“This was a determined, systematic effort by senior employees of a major company to destroy the lives of a couple in Natick,” said the U.S. attorney in Boston, Andrew Lelling, at a news conference, “all because they published content the company executives didn’t like.”
Something nice and light to wrap us up this week, as Drew Magary writes for SF Gate something I relate to far too well, especially as I pull together this newsletter every week…that it’s OK to skim articles on the Internet.
I am a skimmer. You know how the New York Times dropped that big Trump tax return story over the weekend? Yeah no, I didn’t read all of that. Keep in mind, I’ve been horny for those returns for FIVE F—KING YEARS now, and yet their unveiling still wasn’t enough to get me to read through every last detail. No, what I did was peep the beginning of that article to get the $750 chestnut, and then I simply waited for a source I trusted to give me the TL;DR version. Luckily for me, the Times itself was more than happy to oblige and provide an aggregation of its own story for express perusing. I didn’t read all of that, either. I read the bullets at the TOP, and then started skimming the subsequent section breaks and immediately realized that those were decidedly optional. “His tax avoidance also sets him apart from past presidents”? No. S—t.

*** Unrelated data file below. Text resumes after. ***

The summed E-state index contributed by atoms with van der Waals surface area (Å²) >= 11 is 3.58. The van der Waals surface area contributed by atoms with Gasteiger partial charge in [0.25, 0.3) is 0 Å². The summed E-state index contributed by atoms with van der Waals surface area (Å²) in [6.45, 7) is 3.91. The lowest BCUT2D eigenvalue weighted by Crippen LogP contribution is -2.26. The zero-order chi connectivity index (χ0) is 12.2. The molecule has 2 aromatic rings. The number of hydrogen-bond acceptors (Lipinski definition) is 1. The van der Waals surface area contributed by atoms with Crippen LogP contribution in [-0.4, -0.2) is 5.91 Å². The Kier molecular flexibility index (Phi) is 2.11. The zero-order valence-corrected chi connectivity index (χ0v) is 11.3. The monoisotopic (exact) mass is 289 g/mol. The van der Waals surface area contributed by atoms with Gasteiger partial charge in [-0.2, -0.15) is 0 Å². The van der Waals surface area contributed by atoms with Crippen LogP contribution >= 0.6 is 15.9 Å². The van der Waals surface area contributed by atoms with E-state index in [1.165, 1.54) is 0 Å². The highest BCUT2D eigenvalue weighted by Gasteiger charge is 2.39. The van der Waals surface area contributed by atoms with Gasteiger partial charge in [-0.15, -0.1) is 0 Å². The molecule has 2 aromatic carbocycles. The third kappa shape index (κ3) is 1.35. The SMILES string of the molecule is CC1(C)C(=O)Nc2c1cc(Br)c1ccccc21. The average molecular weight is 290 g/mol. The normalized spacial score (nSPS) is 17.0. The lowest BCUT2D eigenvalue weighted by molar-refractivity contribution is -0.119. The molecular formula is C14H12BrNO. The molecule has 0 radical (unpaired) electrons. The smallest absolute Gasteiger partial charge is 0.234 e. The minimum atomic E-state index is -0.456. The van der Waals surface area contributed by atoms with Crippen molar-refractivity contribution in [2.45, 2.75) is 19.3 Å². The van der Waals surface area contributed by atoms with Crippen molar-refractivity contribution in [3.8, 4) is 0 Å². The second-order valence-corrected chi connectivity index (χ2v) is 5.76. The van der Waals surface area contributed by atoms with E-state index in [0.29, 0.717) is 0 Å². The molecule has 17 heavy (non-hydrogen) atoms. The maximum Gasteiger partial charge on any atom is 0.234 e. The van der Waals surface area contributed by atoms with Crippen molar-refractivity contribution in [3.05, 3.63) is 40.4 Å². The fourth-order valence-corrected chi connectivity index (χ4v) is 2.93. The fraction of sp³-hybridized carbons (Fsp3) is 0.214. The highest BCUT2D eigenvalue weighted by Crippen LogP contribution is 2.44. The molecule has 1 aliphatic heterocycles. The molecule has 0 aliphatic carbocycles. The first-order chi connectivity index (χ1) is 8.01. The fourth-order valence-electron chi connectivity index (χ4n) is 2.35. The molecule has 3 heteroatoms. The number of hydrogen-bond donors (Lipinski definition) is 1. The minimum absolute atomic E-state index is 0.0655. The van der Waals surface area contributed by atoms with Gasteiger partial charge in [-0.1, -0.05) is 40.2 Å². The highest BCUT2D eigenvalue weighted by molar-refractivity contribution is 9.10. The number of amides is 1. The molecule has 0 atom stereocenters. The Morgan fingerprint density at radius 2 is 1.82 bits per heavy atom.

Longreads? Amigo, those are shortreads in my hands. I’ll start reading a deeply reported piece, and then another shiny link will catch my eye and I’ll leave that longread tab open but abandoned. Stillborn. Have I tweeted out lavish praise for lengthy articles I never bothered to finish? Of course I have. That’s how the longread economy stays afloat.
Hey, do me a favor, gang. Consider it your birthday gift to me.
This week, do something you’ve been thinking about doing, but putting off. Maybe you’ve been wanting to rent a certain movie, start a certain show, order take out from somewhere new.
Do it. See it through. See where it goes. And let me know how it goes. Maybe it’ll be dope, maybe it’ll suck, but hey, it was something different.
Don’t be a jerk. Wear a mask. Register to vote. See you next week.